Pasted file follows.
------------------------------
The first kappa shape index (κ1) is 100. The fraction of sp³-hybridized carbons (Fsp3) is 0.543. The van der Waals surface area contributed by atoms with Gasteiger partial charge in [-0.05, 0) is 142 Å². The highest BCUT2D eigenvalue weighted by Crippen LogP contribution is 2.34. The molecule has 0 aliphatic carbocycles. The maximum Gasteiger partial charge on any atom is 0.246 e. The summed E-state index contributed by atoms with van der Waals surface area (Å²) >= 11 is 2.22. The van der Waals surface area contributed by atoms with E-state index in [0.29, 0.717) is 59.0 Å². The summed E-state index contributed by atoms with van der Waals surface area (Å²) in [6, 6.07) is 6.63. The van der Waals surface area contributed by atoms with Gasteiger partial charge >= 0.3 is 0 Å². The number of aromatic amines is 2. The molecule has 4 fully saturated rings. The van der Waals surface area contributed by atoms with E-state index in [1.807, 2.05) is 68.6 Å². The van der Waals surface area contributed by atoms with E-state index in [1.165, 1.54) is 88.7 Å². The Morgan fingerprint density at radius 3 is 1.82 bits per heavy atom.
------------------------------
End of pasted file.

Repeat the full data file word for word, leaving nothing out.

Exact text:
The first kappa shape index (κ1) is 100. The fraction of sp³-hybridized carbons (Fsp3) is 0.543. The van der Waals surface area contributed by atoms with Gasteiger partial charge in [-0.05, 0) is 142 Å². The highest BCUT2D eigenvalue weighted by Crippen LogP contribution is 2.34. The molecule has 0 aliphatic carbocycles. The maximum Gasteiger partial charge on any atom is 0.246 e. The summed E-state index contributed by atoms with van der Waals surface area (Å²) >= 11 is 2.22. The van der Waals surface area contributed by atoms with E-state index in [0.29, 0.717) is 59.0 Å². The summed E-state index contributed by atoms with van der Waals surface area (Å²) in [6, 6.07) is 6.63. The van der Waals surface area contributed by atoms with Gasteiger partial charge >= 0.3 is 0 Å². The number of aromatic amines is 2. The molecule has 4 fully saturated rings. The van der Waals surface area contributed by atoms with E-state index in [1.807, 2.05) is 68.6 Å². The van der Waals surface area contributed by atoms with E-state index in [1.165, 1.54) is 88.7 Å². The Morgan fingerprint density at radius 3 is 1.82 bits per heavy atom.